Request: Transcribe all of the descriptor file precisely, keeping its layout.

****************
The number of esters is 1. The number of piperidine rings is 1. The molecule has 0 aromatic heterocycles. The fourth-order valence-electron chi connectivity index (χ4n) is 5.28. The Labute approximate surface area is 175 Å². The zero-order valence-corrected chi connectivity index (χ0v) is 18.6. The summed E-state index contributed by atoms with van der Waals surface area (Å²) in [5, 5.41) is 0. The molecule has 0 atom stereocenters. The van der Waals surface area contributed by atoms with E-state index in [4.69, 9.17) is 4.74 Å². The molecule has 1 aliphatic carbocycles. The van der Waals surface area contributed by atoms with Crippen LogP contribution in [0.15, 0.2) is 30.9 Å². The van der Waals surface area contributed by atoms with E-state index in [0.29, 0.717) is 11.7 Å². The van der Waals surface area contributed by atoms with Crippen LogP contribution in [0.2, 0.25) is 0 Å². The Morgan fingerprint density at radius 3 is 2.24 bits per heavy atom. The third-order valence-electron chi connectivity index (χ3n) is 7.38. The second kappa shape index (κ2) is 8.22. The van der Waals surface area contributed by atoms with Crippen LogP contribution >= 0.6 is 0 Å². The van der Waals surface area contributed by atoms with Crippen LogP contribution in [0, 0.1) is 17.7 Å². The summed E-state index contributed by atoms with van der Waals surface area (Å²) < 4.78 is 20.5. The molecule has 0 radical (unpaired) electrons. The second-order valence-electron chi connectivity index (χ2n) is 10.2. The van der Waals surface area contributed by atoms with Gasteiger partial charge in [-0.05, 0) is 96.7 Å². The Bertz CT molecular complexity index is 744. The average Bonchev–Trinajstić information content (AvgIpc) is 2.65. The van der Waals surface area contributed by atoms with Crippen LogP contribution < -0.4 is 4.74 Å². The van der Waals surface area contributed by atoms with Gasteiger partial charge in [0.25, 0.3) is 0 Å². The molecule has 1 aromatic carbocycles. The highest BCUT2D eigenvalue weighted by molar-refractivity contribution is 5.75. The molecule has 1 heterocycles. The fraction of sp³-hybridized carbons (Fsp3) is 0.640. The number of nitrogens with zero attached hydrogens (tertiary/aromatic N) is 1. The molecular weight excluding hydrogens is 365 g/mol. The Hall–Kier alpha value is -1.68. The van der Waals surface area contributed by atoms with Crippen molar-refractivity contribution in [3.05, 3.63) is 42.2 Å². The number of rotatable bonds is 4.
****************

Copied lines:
The number of esters is 1. The number of piperidine rings is 1. The molecule has 0 aromatic heterocycles. The fourth-order valence-electron chi connectivity index (χ4n) is 5.28. The Labute approximate surface area is 175 Å². The zero-order valence-corrected chi connectivity index (χ0v) is 18.6. The summed E-state index contributed by atoms with van der Waals surface area (Å²) in [5, 5.41) is 0. The molecule has 0 atom stereocenters. The van der Waals surface area contributed by atoms with E-state index in [4.69, 9.17) is 4.74 Å². The molecule has 1 aliphatic carbocycles. The van der Waals surface area contributed by atoms with Crippen LogP contribution in [0.15, 0.2) is 30.9 Å². The van der Waals surface area contributed by atoms with E-state index in [0.29, 0.717) is 11.7 Å². The van der Waals surface area contributed by atoms with Crippen LogP contribution in [0.2, 0.25) is 0 Å². The Morgan fingerprint density at radius 3 is 2.24 bits per heavy atom. The third-order valence-electron chi connectivity index (χ3n) is 7.38. The second kappa shape index (κ2) is 8.22. The van der Waals surface area contributed by atoms with Crippen LogP contribution >= 0.6 is 0 Å². The van der Waals surface area contributed by atoms with Crippen LogP contribution in [0, 0.1) is 17.7 Å². The summed E-state index contributed by atoms with van der Waals surface area (Å²) < 4.78 is 20.5. The molecule has 0 radical (unpaired) electrons. The second-order valence-electron chi connectivity index (χ2n) is 10.2. The van der Waals surface area contributed by atoms with Gasteiger partial charge in [-0.05, 0) is 96.7 Å². The Bertz CT molecular complexity index is 744. The average Bonchev–Trinajstić information content (AvgIpc) is 2.65. The van der Waals surface area contributed by atoms with Crippen LogP contribution < -0.4 is 4.74 Å². The van der Waals surface area contributed by atoms with Gasteiger partial charge in [0.25, 0.3) is 0 Å². The molecule has 1 aromatic carbocycles. The highest BCUT2D eigenvalue weighted by molar-refractivity contribution is 5.75. The molecule has 1 heterocycles. The fraction of sp³-hybridized carbons (Fsp3) is 0.640. The number of nitrogens with zero attached hydrogens (tertiary/aromatic N) is 1. The molecular weight excluding hydrogens is 365 g/mol. The Hall–Kier alpha value is -1.68. The van der Waals surface area contributed by atoms with Crippen molar-refractivity contribution in [3.05, 3.63) is 42.2 Å². The number of rotatable bonds is 4.